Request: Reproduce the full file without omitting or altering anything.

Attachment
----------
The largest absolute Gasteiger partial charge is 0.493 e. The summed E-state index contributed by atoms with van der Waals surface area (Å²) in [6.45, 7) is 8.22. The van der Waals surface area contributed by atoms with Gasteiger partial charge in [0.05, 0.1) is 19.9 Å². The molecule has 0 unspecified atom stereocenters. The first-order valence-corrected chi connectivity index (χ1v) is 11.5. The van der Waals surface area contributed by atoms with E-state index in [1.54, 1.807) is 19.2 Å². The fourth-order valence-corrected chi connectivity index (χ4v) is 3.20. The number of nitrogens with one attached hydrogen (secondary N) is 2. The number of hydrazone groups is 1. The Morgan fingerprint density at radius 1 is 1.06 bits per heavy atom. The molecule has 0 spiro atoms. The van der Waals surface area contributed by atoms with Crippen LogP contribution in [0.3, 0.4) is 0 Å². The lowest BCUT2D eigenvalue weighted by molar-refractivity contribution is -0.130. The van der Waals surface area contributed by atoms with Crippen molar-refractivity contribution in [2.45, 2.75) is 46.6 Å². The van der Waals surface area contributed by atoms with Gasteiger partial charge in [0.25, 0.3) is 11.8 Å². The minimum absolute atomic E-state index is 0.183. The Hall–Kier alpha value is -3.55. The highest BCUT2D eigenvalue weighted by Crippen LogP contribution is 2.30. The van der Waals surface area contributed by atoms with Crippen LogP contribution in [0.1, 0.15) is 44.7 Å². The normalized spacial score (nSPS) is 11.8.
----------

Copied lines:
The largest absolute Gasteiger partial charge is 0.493 e. The summed E-state index contributed by atoms with van der Waals surface area (Å²) in [6.45, 7) is 8.22. The van der Waals surface area contributed by atoms with Gasteiger partial charge in [0.05, 0.1) is 19.9 Å². The molecule has 0 unspecified atom stereocenters. The first-order valence-corrected chi connectivity index (χ1v) is 11.5. The van der Waals surface area contributed by atoms with E-state index in [1.54, 1.807) is 19.2 Å². The fourth-order valence-corrected chi connectivity index (χ4v) is 3.20. The number of nitrogens with one attached hydrogen (secondary N) is 2. The number of hydrazone groups is 1. The Morgan fingerprint density at radius 1 is 1.06 bits per heavy atom. The molecule has 0 spiro atoms. The van der Waals surface area contributed by atoms with Crippen LogP contribution in [0.3, 0.4) is 0 Å². The lowest BCUT2D eigenvalue weighted by molar-refractivity contribution is -0.130. The van der Waals surface area contributed by atoms with Crippen molar-refractivity contribution in [2.45, 2.75) is 46.6 Å². The van der Waals surface area contributed by atoms with Gasteiger partial charge in [0.25, 0.3) is 11.8 Å². The minimum absolute atomic E-state index is 0.183. The Hall–Kier alpha value is -3.55. The highest BCUT2D eigenvalue weighted by Crippen LogP contribution is 2.30. The van der Waals surface area contributed by atoms with Crippen LogP contribution in [0.1, 0.15) is 44.7 Å². The normalized spacial score (nSPS) is 11.8.